Mali's military government postpones a presidential election intended to restore civilian rule

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BAMAKO, Mali (AP) — Mali’s military government has postponed a presidential election that was expected to return the West African nation to democracy following a 2020 coup, a government spokesperson said Monday.

The presidential election scheduled for February 2024 is being delayed for "technical reasons” to allow the transitional government to review its election data and to address a new constitutional provision that would delay the second round of the vote, government spokesman Abdoulaye Maiga told reporters in Bamako, the capital city.

“The transitional government specifies that the new dates for the presidential election will be communicated at a later date, following discussions with the Independent Election Management Authority (AIGE),” Maiga said.

It is the second time that Mali’s military government – which emerged from two coups in 2020 – has postponed the country’s presidential election.

Politicians in Mali criticized the decision, which could draw economic sanctions from West Africa’s regional bloc, ECOWAS. The bloc eased sanctions on Mali in July 2022 after the government promised to hold the election.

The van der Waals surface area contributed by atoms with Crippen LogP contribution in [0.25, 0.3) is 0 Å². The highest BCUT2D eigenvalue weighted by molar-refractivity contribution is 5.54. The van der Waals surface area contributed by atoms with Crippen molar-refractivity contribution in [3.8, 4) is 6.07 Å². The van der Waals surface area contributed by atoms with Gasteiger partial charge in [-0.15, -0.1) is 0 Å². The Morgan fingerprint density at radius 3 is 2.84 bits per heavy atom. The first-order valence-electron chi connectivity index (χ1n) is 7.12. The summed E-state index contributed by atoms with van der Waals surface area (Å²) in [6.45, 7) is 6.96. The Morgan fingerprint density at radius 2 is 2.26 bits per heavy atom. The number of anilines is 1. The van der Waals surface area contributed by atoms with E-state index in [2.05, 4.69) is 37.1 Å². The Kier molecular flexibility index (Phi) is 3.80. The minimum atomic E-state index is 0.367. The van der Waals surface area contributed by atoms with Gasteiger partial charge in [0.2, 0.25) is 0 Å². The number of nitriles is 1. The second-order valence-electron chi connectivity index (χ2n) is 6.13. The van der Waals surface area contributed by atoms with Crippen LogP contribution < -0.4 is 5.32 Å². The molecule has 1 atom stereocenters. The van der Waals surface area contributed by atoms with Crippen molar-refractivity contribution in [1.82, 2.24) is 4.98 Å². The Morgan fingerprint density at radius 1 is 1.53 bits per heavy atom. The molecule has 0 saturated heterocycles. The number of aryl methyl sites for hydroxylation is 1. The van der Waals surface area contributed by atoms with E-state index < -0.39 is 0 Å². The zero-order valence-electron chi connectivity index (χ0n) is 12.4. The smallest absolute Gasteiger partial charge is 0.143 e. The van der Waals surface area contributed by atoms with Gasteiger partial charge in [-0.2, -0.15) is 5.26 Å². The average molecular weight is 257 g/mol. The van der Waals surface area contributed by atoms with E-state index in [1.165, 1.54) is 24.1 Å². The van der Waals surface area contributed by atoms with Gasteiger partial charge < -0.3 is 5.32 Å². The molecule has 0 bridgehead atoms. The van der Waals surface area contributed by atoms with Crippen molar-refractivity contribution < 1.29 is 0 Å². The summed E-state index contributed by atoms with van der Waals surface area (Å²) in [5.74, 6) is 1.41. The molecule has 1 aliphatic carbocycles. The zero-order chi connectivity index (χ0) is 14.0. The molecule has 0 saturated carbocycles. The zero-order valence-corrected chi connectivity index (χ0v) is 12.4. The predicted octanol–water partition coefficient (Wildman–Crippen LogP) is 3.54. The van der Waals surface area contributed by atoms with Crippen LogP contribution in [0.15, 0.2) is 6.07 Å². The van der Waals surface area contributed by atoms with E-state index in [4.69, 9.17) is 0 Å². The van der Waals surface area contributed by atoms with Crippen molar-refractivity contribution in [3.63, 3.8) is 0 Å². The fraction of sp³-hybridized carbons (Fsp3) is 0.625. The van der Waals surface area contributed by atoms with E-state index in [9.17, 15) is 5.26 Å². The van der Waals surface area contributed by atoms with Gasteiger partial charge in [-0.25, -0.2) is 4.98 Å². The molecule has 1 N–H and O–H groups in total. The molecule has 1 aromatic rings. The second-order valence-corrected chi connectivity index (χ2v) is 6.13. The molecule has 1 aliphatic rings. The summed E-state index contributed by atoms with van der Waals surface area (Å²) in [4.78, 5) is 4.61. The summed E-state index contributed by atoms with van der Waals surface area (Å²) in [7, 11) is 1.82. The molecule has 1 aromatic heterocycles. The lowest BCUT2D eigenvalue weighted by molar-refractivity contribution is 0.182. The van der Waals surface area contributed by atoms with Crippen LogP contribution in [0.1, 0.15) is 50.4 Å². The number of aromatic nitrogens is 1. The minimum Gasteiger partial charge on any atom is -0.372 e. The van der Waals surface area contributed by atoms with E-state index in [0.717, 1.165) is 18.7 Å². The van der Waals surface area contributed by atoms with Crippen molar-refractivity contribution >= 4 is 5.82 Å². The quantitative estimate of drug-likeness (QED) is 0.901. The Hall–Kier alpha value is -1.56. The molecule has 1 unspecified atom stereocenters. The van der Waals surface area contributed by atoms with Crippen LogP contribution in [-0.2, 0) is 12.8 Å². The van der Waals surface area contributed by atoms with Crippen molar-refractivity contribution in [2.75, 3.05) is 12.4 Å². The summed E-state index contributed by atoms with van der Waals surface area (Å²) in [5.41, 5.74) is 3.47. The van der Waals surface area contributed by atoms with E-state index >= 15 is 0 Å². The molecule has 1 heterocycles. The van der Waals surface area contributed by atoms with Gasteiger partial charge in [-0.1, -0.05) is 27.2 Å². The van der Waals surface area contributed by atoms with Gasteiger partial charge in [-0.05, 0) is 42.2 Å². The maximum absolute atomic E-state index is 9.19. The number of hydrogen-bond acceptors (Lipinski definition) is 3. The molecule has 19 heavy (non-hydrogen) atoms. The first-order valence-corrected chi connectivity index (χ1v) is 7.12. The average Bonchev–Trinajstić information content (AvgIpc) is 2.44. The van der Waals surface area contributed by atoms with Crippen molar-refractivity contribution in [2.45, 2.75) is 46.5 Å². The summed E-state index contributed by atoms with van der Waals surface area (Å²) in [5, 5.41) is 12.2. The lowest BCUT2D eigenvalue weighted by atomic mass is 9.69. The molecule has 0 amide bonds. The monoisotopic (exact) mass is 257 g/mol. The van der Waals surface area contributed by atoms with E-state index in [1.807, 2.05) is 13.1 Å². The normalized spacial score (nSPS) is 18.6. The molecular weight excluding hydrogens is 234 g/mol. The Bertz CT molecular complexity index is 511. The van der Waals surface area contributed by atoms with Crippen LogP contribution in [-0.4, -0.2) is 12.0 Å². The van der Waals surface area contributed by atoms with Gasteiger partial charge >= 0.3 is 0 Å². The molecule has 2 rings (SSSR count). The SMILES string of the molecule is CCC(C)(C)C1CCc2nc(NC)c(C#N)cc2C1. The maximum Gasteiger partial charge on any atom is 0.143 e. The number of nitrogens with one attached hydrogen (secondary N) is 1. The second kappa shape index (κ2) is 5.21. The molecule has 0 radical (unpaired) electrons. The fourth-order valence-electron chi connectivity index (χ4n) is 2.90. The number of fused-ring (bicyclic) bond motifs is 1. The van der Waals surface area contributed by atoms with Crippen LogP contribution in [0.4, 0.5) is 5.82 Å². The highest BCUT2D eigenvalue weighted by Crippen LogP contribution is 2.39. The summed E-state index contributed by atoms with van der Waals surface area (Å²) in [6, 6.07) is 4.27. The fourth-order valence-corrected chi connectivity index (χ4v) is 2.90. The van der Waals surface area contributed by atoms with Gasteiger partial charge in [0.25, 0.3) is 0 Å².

“Nothing explains the postponement of the presidential election,” Amadou Koita, president of Mali’s Yeleen-Kura Socialist Party, said.

Mali is dealing with attacks by armed groups linked to Al Qaeda, the Islamic State group and former rebels whose yearslong peace deal with the government failed in recent weeks.

A wave of coups in Africa's Sahel region kicked off in Mali in August 2020, when soldiers led by Col. Assimi Goita overthrew the democratically elected president, Ibrahim Boubacar Keïta. The military said it would restore civilian rule within 18 months.

Seven months into the transition process, however, military leaders removed the interim president and prime minister they had appointed and swore in Goita as president of the transitional government.

Malian voters cast ballots in a June referendum on a new draft constitution in a referendum that the regime said would pave the way for elections.